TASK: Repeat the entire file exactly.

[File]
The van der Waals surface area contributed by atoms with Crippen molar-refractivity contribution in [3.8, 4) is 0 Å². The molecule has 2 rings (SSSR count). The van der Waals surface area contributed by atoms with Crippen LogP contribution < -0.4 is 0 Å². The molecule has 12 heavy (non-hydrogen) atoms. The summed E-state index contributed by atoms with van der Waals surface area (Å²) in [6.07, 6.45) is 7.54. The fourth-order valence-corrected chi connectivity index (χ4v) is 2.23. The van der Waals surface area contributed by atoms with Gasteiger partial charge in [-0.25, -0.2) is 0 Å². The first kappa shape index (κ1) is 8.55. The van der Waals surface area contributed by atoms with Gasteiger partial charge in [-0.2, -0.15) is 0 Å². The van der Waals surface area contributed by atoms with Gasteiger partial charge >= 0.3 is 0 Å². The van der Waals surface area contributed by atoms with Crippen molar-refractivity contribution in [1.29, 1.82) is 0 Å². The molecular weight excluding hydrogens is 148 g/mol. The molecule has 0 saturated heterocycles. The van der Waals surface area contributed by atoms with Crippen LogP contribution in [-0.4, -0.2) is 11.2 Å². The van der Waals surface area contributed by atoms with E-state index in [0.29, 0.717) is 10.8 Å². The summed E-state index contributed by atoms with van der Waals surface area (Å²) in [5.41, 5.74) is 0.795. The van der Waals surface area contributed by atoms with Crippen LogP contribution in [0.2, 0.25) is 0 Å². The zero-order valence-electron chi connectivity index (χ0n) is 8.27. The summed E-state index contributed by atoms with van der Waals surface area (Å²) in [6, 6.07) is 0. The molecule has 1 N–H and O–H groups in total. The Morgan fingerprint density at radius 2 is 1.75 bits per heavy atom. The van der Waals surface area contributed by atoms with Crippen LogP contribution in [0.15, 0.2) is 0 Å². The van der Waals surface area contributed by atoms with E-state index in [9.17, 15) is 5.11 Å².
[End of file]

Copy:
The van der Waals surface area contributed by atoms with Crippen molar-refractivity contribution in [3.8, 4) is 0 Å². The molecule has 2 rings (SSSR count). The van der Waals surface area contributed by atoms with Crippen LogP contribution < -0.4 is 0 Å². The molecule has 12 heavy (non-hydrogen) atoms. The summed E-state index contributed by atoms with van der Waals surface area (Å²) in [6.07, 6.45) is 7.54. The fourth-order valence-corrected chi connectivity index (χ4v) is 2.23. The van der Waals surface area contributed by atoms with Gasteiger partial charge in [-0.25, -0.2) is 0 Å². The first kappa shape index (κ1) is 8.55. The van der Waals surface area contributed by atoms with Gasteiger partial charge in [-0.2, -0.15) is 0 Å². The van der Waals surface area contributed by atoms with Gasteiger partial charge >= 0.3 is 0 Å². The van der Waals surface area contributed by atoms with Crippen molar-refractivity contribution in [1.29, 1.82) is 0 Å². The molecular weight excluding hydrogens is 148 g/mol. The molecule has 0 saturated heterocycles. The van der Waals surface area contributed by atoms with Crippen LogP contribution in [-0.4, -0.2) is 11.2 Å². The van der Waals surface area contributed by atoms with E-state index in [0.29, 0.717) is 10.8 Å². The summed E-state index contributed by atoms with van der Waals surface area (Å²) in [5.41, 5.74) is 0.795. The van der Waals surface area contributed by atoms with Crippen LogP contribution in [0.2, 0.25) is 0 Å². The zero-order valence-electron chi connectivity index (χ0n) is 8.27. The summed E-state index contributed by atoms with van der Waals surface area (Å²) in [6, 6.07) is 0. The molecule has 1 N–H and O–H groups in total. The Morgan fingerprint density at radius 2 is 1.75 bits per heavy atom. The van der Waals surface area contributed by atoms with Crippen LogP contribution in [0.15, 0.2) is 0 Å². The van der Waals surface area contributed by atoms with E-state index in [9.17, 15) is 5.11 Å².